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Sputnik 3 (D-1 #1, 2)


The D-1 satellite, better known as Sputnik 3 was the first complex scientific satellite.

Originally planned to be the first satellite to be launched, it suffered delays and instead the simpler PS-1 became, by the name of Sputnik 1, the first satellite to orbit earth.

The 1327 kg D-1 satellite consisted of a conical pressurized body and was powered by batteries for a lifetime of one month. It had no stabilisation systems. A tape recorder recorded the data and allowed playback of data from parts of the orbit beyond the range of ground stations. Scientific instruments included a magnetometer and field-mill electrometer to measure fields in space, four space radiation detectors to study cosmic and solar particle radiation, a mass spectrometer and two pressure gauges to analyze the rarified outer atmosphere, an ion trap to measure plasma, and a piezoelectric microphone to count micrometeorite strikes. Also on board was an experimental solar batterie to power one of the transmitters.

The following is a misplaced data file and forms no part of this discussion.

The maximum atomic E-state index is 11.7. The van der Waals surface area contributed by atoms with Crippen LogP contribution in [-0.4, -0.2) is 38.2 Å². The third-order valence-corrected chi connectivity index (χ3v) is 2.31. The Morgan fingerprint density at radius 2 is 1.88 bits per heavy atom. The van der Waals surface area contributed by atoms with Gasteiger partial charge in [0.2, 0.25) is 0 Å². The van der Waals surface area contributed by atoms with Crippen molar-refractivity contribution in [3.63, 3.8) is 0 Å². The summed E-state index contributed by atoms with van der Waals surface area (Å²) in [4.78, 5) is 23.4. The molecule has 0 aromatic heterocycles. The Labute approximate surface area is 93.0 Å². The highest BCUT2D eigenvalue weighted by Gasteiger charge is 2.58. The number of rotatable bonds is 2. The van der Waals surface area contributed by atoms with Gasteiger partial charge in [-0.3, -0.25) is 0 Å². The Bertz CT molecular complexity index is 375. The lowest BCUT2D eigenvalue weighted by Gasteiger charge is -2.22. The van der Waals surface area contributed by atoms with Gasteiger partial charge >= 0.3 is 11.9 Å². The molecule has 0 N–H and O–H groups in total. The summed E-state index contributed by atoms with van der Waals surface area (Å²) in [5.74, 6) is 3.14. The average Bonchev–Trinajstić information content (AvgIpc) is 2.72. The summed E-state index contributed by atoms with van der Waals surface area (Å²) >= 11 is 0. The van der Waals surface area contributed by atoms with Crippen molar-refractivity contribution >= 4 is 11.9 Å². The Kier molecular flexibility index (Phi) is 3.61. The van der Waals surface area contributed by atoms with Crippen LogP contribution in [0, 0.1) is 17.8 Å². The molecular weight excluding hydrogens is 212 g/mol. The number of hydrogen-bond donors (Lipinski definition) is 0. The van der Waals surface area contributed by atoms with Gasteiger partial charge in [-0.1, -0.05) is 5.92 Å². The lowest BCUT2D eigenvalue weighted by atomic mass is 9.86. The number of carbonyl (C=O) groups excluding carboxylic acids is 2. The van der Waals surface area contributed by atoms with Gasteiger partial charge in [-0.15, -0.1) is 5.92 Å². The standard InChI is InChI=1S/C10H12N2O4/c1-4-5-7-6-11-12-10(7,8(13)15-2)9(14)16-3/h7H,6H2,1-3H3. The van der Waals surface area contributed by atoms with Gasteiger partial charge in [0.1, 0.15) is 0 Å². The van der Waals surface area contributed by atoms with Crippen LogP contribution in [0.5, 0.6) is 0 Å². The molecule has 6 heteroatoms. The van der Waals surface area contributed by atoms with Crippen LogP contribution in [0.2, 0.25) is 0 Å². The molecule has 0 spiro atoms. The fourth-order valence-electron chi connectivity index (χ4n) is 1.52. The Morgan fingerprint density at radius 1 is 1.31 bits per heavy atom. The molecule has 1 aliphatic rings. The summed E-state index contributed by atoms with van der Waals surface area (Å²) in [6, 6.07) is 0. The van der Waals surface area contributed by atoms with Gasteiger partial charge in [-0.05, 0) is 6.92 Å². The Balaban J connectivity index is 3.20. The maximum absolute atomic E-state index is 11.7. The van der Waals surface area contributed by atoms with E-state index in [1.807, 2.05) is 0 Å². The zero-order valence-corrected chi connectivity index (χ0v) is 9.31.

Following experiments were on board:

  • Fluxgate Magnetometer
  • Field Mill Electrometer
  • Spherical Ion Traps
  • Quadrupole Mass Spectrometer
  • Ionization Manometer
  • Magnetic Manometer
  • Piezo-Electric Meteorite Counter
  • Silicon Solar Battery
  • Cherenkov Heavy-Nuclei Counter
  • Zinc Sulfide Fluoroscopes
  • Gas Discharge Counters
  • Sodium Iodide Scintillation Counter

The first D-1 satellite was launched on 27th April 1958, but failed to reach orbit as the launch vehicle was destroyed by an excessive pogo-effect 88 seconds into the flight.

The second satellite was launched successfully on 15th May 1958 and received the name Sputnik 3. It operated for about one month.

Nation: USSR
Type / Application: Scientific
Equipment: See above
Propulsion: None
Power: Batteries, solar cells
Lifetime: ~ 1 month
Mass: 1327 kg
Orbit: 217 km × 1864 km, 65.2
Satellite COSPAR Date LS Launch Vehicle Remarks
Sputnik (3) (D-1 #1) 1958-F03 27.04.1958 Ba LC-1/5 F Sputnik (8A91)
Sputnik 3 (D-1 #2) 1958 δ 2 15.05.1958 Ba LC-1/5 Sputnik (8A91)


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